As our pets age, they experience many of the same issues that people do, but much sooner than we expect. This month, we’ll talk about how to be proactive in your pets’ senior healthcare. It is important to understand treatment plans, what the prognosis or expectations for those treatments are, and when it is necessary and appropriate to consider end of life decisions.
We hope our pets will be a part of our lives for many, many years but the fact is that the average life expectancy is 10-12 years for dogs and 10-14 years for cats. So, when does “senior” start? The larger the pet, the sooner they are considered “senior” – for some as early as age 6. For cats and smaller dogs, generally 7 to 8. Older pets have very specific needs and are particularly susceptible in later years to metabolic changes, cancer, arthritis, and dental disease.
Once your pet is a senior, it is in your pets’ best interest to be examined by your veterinarian minimally twice a year (remember, this is like you seeing your doctor once every 3 years). Many things can change in an aging body in 6 months!
Yearly, your pet should have blood screening and x-rays; that way if a problem does show up it can be dealt with early and usually more successfully. Veterinarians depend on laboratory results to help understand the status of your pet’s health. When your pet is healthy, laboratory tests provide a means to determine your pet’s “baseline” or normal values. When your pet is sick, the veterinarian can more easily determine whether or not the lab values are abnormal by comparing the baseline values to the current values. Subtle changes in these laboratory test results, even in the outwardly healthy animal, may signal the presence of an underlying disease. If all tests are normal, then you have peace of mind that your pet is healthy.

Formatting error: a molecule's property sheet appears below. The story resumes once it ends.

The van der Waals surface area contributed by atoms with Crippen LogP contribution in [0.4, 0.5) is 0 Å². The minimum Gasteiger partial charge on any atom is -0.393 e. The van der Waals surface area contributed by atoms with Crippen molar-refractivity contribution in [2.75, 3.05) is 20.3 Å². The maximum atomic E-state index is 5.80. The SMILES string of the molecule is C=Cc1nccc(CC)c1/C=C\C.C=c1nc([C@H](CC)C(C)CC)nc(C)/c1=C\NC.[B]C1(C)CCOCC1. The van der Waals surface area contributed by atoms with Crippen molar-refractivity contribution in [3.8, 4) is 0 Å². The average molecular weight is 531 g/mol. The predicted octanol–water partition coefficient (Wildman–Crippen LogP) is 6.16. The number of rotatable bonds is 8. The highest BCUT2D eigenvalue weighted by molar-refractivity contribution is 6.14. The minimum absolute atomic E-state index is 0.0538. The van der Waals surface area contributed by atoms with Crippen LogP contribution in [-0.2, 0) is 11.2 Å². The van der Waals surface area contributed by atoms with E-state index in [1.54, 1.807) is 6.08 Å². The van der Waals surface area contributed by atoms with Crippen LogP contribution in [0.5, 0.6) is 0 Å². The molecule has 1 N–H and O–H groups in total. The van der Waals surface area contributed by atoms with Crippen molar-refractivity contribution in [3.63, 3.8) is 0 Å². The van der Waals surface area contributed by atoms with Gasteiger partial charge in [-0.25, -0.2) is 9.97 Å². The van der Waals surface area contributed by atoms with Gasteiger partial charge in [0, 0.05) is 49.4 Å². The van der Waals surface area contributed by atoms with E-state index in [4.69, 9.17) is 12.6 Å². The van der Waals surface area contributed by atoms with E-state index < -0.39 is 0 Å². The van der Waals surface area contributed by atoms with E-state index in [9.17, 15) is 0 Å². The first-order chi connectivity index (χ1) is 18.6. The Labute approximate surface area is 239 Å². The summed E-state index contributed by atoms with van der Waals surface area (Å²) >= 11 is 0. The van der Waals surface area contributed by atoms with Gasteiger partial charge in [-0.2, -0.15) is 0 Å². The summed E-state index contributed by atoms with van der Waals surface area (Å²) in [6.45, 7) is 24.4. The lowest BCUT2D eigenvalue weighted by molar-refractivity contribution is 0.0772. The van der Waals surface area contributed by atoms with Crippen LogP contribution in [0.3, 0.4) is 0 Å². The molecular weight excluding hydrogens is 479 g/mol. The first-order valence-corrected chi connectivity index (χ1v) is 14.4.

During the exam, be sure to tell your vet about any changes in your pet’s routines, behavior and activity.
Knowing what changes to expect can help you and your pet adjust when the time comes. There are many ways we can help the older pet adapt to these changes. Things to look for include:
- Behavior changes with aging include problems with orientation, social interaction, activities & exercise, grooming, sleeping, and eating.
- Your senior pet may have a poor appetite because taste and smell aren’t as strong, and food loses its appeal. Also, there may be dental issues. This can cause changes in weight, skin and coat.
- Decreased ability to fight off disease.
- Decreased function of major organs: including heart, lung, liver and kidneys.
- Urinary incontinence and loss of housetraining.
- Hearing Loss
You should monitor your senior pet closely. Do not ignore a change in your pet’s activity or behavior as “just old age”. Many changes can also be signs of a more serious disease. If you have concerns, consult your vet and be sure to discuss any changes or problems you are seeing during the regular physical exam.